Is it feasible to control swarming without performing a spring split? - Page 3
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  1. #41
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    Default Re: Is it feasible to control swarming without performing a spring split?

    What is wrong with it is that over time you will populate your apiary with the swarmiest of bees.
    "Every viewpoint, is a view from a point." - Solomon Parker

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  3. #42
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    Warren County, NJ, USA
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    Default Re: Is it feasible to control swarming without performing a spring split?

    ^^^

  4. #43
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    Default Re: Is it feasible to control swarming without performing a spring split?

    Quote Originally Posted by crofter View Post
    Jones, Henry A radical cure for swarming habit of bees
    That was an interesting read.

    I wonder if the underlying reason this technique worked for him would be the resulting imbalance of bee age groups within the hive during the prime swarm period. In a couple weeks there would be a sizable shift in population commonly found during spring build up and the swarm period, from a majority of young bees to older bees and foragers.

    Could there be other ways to achieve the same results without destroying all the worker brood?
    To everything there is a season....

  5. #44
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    Default Re: Is it feasible to control swarming without performing a spring split?

    Quote Originally Posted by Mike Gillmore View Post
    That was an interesting read.

    I wonder if the underlying reason this technique worked for him would be the resulting imbalance of bee age groups within the hive during the prime swarm period. In a couple weeks there would be a sizable shift in population commonly found during spring build up and the swarm period, from a majority of young bees to older bees and foragers.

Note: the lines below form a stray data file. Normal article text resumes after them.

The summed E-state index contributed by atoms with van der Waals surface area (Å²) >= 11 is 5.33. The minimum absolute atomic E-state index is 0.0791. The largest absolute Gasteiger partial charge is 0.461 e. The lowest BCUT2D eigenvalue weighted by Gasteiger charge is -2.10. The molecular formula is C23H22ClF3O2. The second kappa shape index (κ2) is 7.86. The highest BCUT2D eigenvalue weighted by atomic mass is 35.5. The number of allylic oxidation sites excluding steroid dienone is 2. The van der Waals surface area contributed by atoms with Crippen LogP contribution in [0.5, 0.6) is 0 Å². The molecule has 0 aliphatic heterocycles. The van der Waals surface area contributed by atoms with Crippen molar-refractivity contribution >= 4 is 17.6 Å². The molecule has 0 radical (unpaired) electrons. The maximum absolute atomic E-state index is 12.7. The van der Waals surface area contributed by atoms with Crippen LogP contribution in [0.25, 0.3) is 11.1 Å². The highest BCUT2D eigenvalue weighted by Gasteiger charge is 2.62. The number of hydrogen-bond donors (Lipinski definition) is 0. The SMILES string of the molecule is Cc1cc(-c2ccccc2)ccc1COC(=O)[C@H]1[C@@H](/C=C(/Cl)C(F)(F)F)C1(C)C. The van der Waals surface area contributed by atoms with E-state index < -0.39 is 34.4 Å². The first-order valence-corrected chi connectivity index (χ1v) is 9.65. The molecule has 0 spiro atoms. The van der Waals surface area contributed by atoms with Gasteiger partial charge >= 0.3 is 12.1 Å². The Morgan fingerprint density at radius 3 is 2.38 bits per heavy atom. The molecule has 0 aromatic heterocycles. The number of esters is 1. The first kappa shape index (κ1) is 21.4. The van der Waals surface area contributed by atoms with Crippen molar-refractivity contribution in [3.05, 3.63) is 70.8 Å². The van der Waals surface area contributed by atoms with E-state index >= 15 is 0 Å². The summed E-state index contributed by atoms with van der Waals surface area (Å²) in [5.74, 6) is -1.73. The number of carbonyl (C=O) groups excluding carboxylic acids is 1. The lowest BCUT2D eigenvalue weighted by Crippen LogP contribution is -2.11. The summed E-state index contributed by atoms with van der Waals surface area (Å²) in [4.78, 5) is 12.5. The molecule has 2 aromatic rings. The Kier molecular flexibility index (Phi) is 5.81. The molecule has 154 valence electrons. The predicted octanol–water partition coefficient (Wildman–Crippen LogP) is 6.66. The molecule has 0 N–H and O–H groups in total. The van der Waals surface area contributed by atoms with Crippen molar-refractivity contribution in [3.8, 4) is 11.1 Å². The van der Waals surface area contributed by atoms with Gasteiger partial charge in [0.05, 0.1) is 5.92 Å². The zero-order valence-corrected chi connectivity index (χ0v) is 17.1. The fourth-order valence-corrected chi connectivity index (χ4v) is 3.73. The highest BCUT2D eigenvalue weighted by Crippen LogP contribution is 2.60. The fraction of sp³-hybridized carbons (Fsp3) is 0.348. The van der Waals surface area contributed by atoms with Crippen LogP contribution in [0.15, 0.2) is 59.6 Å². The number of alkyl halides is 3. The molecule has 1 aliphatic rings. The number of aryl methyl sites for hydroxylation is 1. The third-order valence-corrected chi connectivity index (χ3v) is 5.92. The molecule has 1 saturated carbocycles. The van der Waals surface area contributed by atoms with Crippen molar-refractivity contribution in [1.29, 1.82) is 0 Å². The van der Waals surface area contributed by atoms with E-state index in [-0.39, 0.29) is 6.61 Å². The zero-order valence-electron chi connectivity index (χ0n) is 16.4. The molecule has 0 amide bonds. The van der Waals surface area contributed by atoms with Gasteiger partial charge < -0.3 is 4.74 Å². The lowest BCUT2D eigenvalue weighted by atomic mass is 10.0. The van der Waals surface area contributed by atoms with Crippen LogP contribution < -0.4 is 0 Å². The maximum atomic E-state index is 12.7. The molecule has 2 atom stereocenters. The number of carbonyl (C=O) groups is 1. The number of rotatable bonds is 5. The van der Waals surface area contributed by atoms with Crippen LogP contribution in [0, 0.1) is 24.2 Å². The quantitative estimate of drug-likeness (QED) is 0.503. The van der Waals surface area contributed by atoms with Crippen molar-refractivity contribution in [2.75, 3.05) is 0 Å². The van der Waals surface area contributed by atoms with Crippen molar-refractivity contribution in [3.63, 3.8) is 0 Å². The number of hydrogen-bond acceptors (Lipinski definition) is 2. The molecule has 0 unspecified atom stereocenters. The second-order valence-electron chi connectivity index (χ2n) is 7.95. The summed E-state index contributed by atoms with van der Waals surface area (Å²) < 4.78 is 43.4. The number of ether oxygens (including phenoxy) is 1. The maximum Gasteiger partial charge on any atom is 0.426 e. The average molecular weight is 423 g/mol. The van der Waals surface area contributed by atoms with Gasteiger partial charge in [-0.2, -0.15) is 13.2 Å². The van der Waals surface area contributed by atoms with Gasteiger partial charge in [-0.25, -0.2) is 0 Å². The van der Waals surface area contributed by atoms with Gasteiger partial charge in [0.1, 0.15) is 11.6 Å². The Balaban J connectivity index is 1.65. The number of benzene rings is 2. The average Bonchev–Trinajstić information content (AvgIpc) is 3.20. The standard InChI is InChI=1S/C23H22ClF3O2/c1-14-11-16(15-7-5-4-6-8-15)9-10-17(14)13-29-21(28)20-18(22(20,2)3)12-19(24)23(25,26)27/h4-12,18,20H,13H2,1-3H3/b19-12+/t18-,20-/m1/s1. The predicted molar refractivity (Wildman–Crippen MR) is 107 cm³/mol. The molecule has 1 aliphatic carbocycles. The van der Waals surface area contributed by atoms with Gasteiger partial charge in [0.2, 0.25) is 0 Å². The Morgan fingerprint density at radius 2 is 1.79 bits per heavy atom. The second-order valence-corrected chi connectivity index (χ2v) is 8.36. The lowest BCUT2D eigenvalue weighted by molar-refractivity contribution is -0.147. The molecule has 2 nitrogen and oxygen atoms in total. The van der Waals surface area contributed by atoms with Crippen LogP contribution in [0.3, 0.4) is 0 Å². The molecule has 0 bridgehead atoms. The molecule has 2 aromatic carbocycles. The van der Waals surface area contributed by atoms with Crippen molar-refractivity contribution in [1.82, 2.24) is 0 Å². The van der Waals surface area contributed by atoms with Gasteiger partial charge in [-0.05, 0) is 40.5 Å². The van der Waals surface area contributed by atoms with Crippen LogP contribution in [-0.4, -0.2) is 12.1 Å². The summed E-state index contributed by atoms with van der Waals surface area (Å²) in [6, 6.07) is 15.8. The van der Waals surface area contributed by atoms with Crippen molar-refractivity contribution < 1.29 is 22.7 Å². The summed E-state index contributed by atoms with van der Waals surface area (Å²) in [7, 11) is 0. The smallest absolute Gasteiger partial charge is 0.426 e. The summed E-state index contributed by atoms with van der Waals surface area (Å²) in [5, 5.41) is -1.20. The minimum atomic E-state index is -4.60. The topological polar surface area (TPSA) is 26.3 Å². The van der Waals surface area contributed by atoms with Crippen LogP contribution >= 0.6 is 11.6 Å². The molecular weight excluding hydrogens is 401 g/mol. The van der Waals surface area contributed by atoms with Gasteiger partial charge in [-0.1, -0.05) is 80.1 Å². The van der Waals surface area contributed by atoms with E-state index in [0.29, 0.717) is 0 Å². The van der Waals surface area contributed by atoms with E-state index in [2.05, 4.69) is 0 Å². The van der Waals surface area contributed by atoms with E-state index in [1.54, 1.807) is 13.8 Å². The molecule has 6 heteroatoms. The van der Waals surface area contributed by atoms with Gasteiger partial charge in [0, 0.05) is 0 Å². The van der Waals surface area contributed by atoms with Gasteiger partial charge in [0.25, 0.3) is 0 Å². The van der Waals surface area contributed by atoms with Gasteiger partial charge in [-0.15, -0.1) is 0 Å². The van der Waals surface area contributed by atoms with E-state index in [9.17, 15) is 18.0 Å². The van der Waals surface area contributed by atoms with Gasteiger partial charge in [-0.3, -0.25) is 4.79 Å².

Could there be other ways to achieve the same results without destroying all the worker brood?
    that radical cure is quite labor intensive.
    other way: formic stops the queens from laying for a few days. same imbalance of population. i do MAQS treatment when drones start emerging. no swarms this year. but i have also been promoting my strongest hives to make swarm preps for the past several years. the ones that dont are the ones i graft from. the ones that do make preps are halted by moving that queen into a weak hive and turning the colony into a cell builder after cutting down swarm cells.

  6. #45
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    Default Re: Is it feasible to control swarming without performing a spring split?

    Quote Originally Posted by Mike Gillmore View Post
    That was an interesting read.

    Could there be other ways to achieve the same results without destroying all the worker brood?
    Agree with CR. That would be an incredibly labor intensive operation.

    Why wouldn't you just pinch your queen?

  7. #46
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    Algoma District Northern Ontario, Canada